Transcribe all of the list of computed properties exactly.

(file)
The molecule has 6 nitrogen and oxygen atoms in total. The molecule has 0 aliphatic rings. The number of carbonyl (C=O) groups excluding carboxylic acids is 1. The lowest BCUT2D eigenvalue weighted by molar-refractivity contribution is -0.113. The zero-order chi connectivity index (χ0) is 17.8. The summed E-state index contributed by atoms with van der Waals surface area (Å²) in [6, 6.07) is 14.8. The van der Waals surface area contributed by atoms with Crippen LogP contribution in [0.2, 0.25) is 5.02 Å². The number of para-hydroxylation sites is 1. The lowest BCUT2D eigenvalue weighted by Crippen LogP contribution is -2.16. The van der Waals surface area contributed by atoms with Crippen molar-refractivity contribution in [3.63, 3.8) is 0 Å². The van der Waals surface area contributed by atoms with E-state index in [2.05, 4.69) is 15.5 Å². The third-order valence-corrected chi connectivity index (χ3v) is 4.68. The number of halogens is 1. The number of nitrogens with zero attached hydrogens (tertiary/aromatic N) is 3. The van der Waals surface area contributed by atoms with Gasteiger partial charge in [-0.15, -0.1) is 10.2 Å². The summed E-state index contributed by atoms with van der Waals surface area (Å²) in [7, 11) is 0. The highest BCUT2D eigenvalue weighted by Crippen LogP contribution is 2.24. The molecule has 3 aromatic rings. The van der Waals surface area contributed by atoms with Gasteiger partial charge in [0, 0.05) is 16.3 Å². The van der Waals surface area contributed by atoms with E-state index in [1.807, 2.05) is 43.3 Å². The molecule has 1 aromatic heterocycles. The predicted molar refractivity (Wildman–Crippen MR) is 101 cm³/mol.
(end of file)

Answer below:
The molecule has 6 nitrogen and oxygen atoms in total. The molecule has 0 aliphatic rings. The number of carbonyl (C=O) groups excluding carboxylic acids is 1. The lowest BCUT2D eigenvalue weighted by molar-refractivity contribution is -0.113. The zero-order chi connectivity index (χ0) is 17.8. The summed E-state index contributed by atoms with van der Waals surface area (Å²) in [6, 6.07) is 14.8. The van der Waals surface area contributed by atoms with Crippen LogP contribution in [0.2, 0.25) is 5.02 Å². The number of para-hydroxylation sites is 1. The lowest BCUT2D eigenvalue weighted by Crippen LogP contribution is -2.16. The van der Waals surface area contributed by atoms with Crippen molar-refractivity contribution in [3.63, 3.8) is 0 Å². The van der Waals surface area contributed by atoms with E-state index in [2.05, 4.69) is 15.5 Å². The third-order valence-corrected chi connectivity index (χ3v) is 4.68. The number of halogens is 1. The number of nitrogens with zero attached hydrogens (tertiary/aromatic N) is 3. The van der Waals surface area contributed by atoms with Gasteiger partial charge in [-0.15, -0.1) is 10.2 Å². The summed E-state index contributed by atoms with van der Waals surface area (Å²) in [7, 11) is 0. The highest BCUT2D eigenvalue weighted by Crippen LogP contribution is 2.24. The molecule has 3 aromatic rings. The van der Waals surface area contributed by atoms with Gasteiger partial charge in [0, 0.05) is 16.3 Å². The van der Waals surface area contributed by atoms with E-state index in [1.807, 2.05) is 43.3 Å². The molecule has 1 aromatic heterocycles. The predicted molar refractivity (Wildman–Crippen MR) is 101 cm³/mol.